It’s been an interesting week around the homestead. I’ve been on a pretty steady repair mode, as appliances have started going on strike. The biggest thus far has been the igniter on the oven. (The rest of the stove works fine–we just can’t get the oven lit.) The part is on order, and should be here this weekend.
In the meantime, for our baking needs, we’ve pulled our “camping” (more like “glamping,” really) oven out of its storage spot in our trailer. We’ve got an RV stove (three burner, oven, propane-fired) mounted in a box, with storage and a handy flip-out butcher block surface. That has been working fine, particularly now that we have its pilot light issues fixed. Now, to adjust the thermostat–it’s running about forty degrees hot, at the moment (down from nearly a hundred degrees high). Fortunately, that’s just a single screw adjustment.
So, those are the big ones; the most annoying has been the water heater. It’s a relatively new unit (probably less than fifteen years old); mechanically, it appears to be fine. But some mornings, after it’s been particularly cold, its control circuitry trips, and it shuts off. Never after my morning shower, mind you… Fortunately, all that’s required is pushing the “reset” button, then waiting for the elements to heat the water. Unfortunately, getting to the reset button involves going outside to get into the cellar–and it’s cold out there.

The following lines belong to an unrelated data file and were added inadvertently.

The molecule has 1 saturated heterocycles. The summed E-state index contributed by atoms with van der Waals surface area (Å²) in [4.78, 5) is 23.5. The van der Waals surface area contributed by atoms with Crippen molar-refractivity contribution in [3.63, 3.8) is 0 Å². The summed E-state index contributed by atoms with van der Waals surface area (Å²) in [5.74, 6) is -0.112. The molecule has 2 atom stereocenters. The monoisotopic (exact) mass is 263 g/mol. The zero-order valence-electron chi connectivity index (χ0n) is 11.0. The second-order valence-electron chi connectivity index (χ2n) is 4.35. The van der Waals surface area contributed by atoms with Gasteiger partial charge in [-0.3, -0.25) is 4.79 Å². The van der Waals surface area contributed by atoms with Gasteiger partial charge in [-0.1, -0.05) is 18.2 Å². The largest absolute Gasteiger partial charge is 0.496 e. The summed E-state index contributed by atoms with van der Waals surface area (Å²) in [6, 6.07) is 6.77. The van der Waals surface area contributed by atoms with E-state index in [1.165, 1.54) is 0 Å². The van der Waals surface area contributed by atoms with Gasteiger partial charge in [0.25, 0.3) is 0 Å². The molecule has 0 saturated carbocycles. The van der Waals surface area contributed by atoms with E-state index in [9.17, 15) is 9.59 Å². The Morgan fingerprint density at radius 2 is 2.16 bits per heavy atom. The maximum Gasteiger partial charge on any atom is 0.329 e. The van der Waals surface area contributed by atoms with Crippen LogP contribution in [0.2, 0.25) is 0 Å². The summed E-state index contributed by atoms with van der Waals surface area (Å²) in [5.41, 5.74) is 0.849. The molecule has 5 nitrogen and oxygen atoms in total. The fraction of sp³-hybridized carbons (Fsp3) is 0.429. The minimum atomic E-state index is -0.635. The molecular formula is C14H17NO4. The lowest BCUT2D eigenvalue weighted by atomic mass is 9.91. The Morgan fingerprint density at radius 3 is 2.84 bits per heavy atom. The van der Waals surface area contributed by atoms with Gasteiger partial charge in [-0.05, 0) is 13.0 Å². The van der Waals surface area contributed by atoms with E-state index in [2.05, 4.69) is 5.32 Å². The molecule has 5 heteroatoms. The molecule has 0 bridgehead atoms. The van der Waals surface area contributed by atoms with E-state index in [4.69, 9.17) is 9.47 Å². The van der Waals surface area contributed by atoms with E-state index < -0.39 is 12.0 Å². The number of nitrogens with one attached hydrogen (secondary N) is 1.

(While I like technology, and understand that having a “smart-ish” control circuit on the heater helps make it more efficient, I’m not sure the water heater really needs much, beyond a simple thermostat…)
This is part of the driver for getting a whole-house tankless, this year. It’ll fit nicely on the wall in the utility room, where it’s accessible from inside the house. Downside, tankless models tend not to have replacable parts–they’re all-or-none. Fortunately, they’re quite reliable, these days.
The point to all of this is that we have backup systems set up, in case of major systems failures. In case of power issues, I can retrieve my solar generator for the necessary items (fridge/freezer, maybe some lights). We’ve got about eight redundant backups for cooking (main stove; camp stove; double-burner propane range; single-burner propane range; Coleman white-fuel three-burner camp stove; charcoal grill; two woodstoves, and an outdoor fireplace), and could scrounge up a simple fire ring in the back yard if absolutely necessary. Backup water sources and manual pumps for the well. Candles and oil lamps for lighting. You get the picture.
But more importantly, I’ve got the knowledge to fix almost anything that goes wrong. A surprising number of things don’t require any more than a screwdriver, channel-lock pliers, and maybe a hammer, for hardware; the “how-to” part can almost invariably be found on YouTube, somewhere–or, if nothing else, a quick Google search for the particular problem. Then, the worst part tends to be waiting for any replacement parts to be delivered… And in the meantime, there’s the backups.
In other news, my wife wants me to warn everybody: ALERT! ALERT! Spring is coming! And you are not prepared! Yes, even though everything outside right now is covered with ice, the time for planting is right around the corner. Do you have your garden planned? Seeds ordered? Are you ready for the starting gun?